Math is not only used to formulate BOQs but in the development of building form. This one is achieved via what is commonly known as Parametric Design, it is a method that employs algorithms along with a set of variables, or parameters, to generate unique geometrical forms. All the distinctive building elements of a structure transform into mathematically characterized segments that can be adjusted utilizing numerical equations and calculations. The more the designer is proficient in the calculation, mechanics, and maths, the more they can control the parametric design tools, and the more novel their items. Famous architectural models, of the contribution of confounded math in the plan, to deliver something remarkable, is the Walt Disney Concert Hall by Frank Gehry, the Heydar Aliyev Center by Zaha Hadid, and 30 St. Mary Ax, known as the Gherkin, by Foster + Partners.

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directions dedicated to the spaces ©

Vastu Shastra is the old Indian science of architecture and goes about as a rule to planning your home such that it increases positive energy. For a house to turn into a home, it needs to transmit the correct sort of energy. As indicated by various conventional convictions, each home accompanies its own energy type. An individual dwelling in a house goes under the impact of a particular energy field, which thus impacts them. Hence, it’s extremely vital to understand the connection between the healing craft of Vastu and our homes in sharpening inspiration and great vibes. Remembering the ‘prepared to-move-in’ houses (where architecture changes are unrealistic).

Vastu shastra has been practiced in India for centuries, to create ancient architecture such as temples, monuments, palaces, etc. structures built according to Vastu principles are said to vibrate universal positive energy. 

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Colour map of rooms according to Vastu ©

Vastu shastra is said to be the intangible part of Indian architecture, it has roots extended to Indian philosophy, science, maths, geology, geography, religion, culture and takes into account the context of the site, roads, surrounding buildings, and topography. Some scientific factors that are involved in the study of Vastu are the earth’s magnetic field, sun’s direction, and rotation, cardinal directions, the element of nature, the human body, and the earth’s energy field.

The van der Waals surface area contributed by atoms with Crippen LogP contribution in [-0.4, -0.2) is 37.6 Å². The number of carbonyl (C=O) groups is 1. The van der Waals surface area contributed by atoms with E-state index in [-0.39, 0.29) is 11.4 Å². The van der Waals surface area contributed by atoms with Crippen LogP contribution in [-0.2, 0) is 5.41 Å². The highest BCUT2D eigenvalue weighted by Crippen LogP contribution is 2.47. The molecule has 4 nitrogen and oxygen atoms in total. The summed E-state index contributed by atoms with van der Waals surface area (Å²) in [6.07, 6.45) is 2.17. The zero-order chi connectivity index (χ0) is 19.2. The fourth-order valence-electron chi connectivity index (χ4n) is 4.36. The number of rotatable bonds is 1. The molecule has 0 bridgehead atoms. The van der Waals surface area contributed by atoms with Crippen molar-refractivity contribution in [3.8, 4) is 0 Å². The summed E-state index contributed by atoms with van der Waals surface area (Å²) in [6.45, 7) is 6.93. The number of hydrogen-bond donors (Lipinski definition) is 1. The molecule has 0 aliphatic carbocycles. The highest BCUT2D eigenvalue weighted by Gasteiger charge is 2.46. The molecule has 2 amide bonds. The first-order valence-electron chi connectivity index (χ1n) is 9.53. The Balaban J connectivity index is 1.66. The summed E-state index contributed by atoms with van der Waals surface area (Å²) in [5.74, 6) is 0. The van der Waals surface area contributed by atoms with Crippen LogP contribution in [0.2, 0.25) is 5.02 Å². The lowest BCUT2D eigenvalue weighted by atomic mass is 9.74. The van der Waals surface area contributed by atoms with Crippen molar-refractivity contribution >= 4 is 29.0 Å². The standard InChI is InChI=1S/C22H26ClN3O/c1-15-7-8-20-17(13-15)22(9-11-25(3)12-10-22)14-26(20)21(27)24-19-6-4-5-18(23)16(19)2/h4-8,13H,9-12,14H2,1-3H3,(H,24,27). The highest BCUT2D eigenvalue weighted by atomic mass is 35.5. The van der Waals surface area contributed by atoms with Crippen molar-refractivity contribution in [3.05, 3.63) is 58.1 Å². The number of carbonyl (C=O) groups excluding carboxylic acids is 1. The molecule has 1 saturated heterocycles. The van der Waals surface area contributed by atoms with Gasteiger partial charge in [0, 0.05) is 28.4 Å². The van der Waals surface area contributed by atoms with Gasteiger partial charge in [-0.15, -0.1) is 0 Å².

According to Hindu mythology, it is believed that Vishvakarma was the architect of earth, Lord Brahma asked Vishwakarma to develop an architectural system that included the powers of the basic five elements- air, water, earth, fire, and space. This system and concept have played an important role through generations, it has maintained the balance between nature and human life. As of today, the technological advance in science has created debatable questions. Simultaneously, the use of Vastu Shastra is a Vedic science and building innovation that isn’t time-related. The old Vastu architects knew about structural designing and the development of technologies that are being utilized even today, so the topic of Vastu Shastra being out of date or excess doesn’t arise. It tends to be said that the Vastu Shastra of advanced architecture is like ancient science, the only difference is the way toward the ideas. This concludes that unconsciously, we are still following the ancient science derived from the Vedic sutras.


A highly motivated architecture student, environmentalist, reader & an energetic person, Vibhuti Bhambri is interested in various sustainable, historical, traditional and economical aspects of architecture, curious to learn, research and spread this knowledge via blogs and writings. Aiming to use knowledge and experience in day to day life.